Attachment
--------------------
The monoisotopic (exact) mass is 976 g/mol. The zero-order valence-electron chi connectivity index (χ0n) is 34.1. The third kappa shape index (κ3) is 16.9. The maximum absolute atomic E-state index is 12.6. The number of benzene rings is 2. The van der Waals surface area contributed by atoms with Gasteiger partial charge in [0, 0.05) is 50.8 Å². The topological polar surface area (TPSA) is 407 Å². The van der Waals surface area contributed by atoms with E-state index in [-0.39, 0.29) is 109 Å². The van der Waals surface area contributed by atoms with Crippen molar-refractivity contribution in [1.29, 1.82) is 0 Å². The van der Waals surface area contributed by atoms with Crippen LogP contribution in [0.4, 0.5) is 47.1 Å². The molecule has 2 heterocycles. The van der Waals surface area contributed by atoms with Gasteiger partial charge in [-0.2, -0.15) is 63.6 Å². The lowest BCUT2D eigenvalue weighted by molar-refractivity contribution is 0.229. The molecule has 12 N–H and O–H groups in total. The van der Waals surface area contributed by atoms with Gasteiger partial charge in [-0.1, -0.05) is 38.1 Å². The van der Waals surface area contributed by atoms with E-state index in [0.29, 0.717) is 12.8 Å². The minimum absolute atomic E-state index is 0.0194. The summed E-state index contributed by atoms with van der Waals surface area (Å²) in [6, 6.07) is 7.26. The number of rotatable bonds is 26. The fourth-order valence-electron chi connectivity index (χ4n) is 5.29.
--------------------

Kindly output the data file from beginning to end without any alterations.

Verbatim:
The monoisotopic (exact) mass is 976 g/mol. The zero-order valence-electron chi connectivity index (χ0n) is 34.1. The third kappa shape index (κ3) is 16.9. The maximum absolute atomic E-state index is 12.6. The number of benzene rings is 2. The van der Waals surface area contributed by atoms with Gasteiger partial charge in [0, 0.05) is 50.8 Å². The topological polar surface area (TPSA) is 407 Å². The van der Waals surface area contributed by atoms with E-state index in [-0.39, 0.29) is 109 Å². The van der Waals surface area contributed by atoms with Crippen molar-refractivity contribution in [1.29, 1.82) is 0 Å². The van der Waals surface area contributed by atoms with Crippen LogP contribution in [0.4, 0.5) is 47.1 Å². The molecule has 2 heterocycles. The van der Waals surface area contributed by atoms with Gasteiger partial charge in [-0.2, -0.15) is 63.6 Å². The lowest BCUT2D eigenvalue weighted by molar-refractivity contribution is 0.229. The molecule has 12 N–H and O–H groups in total. The van der Waals surface area contributed by atoms with Gasteiger partial charge in [-0.1, -0.05) is 38.1 Å². The van der Waals surface area contributed by atoms with E-state index in [0.29, 0.717) is 12.8 Å². The minimum absolute atomic E-state index is 0.0194. The summed E-state index contributed by atoms with van der Waals surface area (Å²) in [6, 6.07) is 7.26. The number of rotatable bonds is 26. The fourth-order valence-electron chi connectivity index (χ4n) is 5.29.